Although clouds cover the sunshine and bring darkness, Hashem is preparing the rain, which benefits us, causing grass to grow even on mountains.  So, too, Hashem’s judgment (experienced by us as pain) is truly compassion, as all He does is for the purpose of bringing us to our ultimate shleimus (perfection).

P’sukim 9-11:

Nosein livheimah lachmah; livnei oreiv asher yikra’u. Lo vigvuras ha’sus yechpatz; lo v’shokei ha’ish irtzeh. Rotzeh Hashem es y’rei’av, es ha’m’yachalim l’chasdo.

He gives to an animal its food, to young ravens that cry out.  Not in the strength of the horse does He desire, and not in the legs of man does He favor.  Hashem favors those who fear Him, those who hope for His kindness.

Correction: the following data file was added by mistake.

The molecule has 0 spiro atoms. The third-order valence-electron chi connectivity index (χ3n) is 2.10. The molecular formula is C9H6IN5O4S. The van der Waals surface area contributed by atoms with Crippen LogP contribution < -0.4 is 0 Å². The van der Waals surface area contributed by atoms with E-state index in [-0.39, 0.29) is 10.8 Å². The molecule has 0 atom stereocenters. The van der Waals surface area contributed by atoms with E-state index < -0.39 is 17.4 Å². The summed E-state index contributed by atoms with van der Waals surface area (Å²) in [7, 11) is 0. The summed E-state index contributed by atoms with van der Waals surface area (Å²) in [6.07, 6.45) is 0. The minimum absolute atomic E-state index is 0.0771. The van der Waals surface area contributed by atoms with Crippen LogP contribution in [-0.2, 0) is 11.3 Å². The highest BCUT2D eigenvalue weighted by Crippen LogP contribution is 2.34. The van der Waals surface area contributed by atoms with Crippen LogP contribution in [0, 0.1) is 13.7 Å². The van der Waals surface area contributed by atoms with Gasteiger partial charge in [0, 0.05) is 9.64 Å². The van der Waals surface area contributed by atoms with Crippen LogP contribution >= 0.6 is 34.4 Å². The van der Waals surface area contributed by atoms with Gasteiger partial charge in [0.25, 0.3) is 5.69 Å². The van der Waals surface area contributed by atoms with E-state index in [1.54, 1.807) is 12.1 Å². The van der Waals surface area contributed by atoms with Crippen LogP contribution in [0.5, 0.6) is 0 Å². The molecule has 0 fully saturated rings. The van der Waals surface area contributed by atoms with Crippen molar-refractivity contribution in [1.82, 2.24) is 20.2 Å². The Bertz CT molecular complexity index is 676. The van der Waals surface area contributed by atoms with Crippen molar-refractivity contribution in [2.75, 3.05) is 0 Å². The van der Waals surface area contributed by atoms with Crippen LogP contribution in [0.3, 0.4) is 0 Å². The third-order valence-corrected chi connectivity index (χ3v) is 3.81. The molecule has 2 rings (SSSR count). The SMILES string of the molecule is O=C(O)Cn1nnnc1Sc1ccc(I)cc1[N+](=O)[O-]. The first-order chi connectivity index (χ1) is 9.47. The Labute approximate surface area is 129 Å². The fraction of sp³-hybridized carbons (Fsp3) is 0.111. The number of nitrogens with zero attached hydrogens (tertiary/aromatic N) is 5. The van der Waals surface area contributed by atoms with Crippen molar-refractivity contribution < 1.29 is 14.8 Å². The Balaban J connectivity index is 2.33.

The ravens who receive their sustenance, without any effort, proclaim that it is not believing in our might and strength (horses represent might in war while our legs represent strength) that Hashem desires, but rather Hashem favors those who fear (only) Him (meaning: Those who recognize that all sustenance, as well as everything else in our lives is controlled by Hashem), and who await and hope for His kindness, not relying upon anything or anyone other than Hashem.

P’sukim 12-13:

Shabchi Yerushalayim es Hashem, halleli Elokayich Tziyon. Ki chizak b’richei sh’arayich, beirach banayich b’kirbeich.

Praise Hashem, O Jerusalem; laud your G-d, O Zion.  For He has strengthened the bars of your gates, and blessed your children in your midst.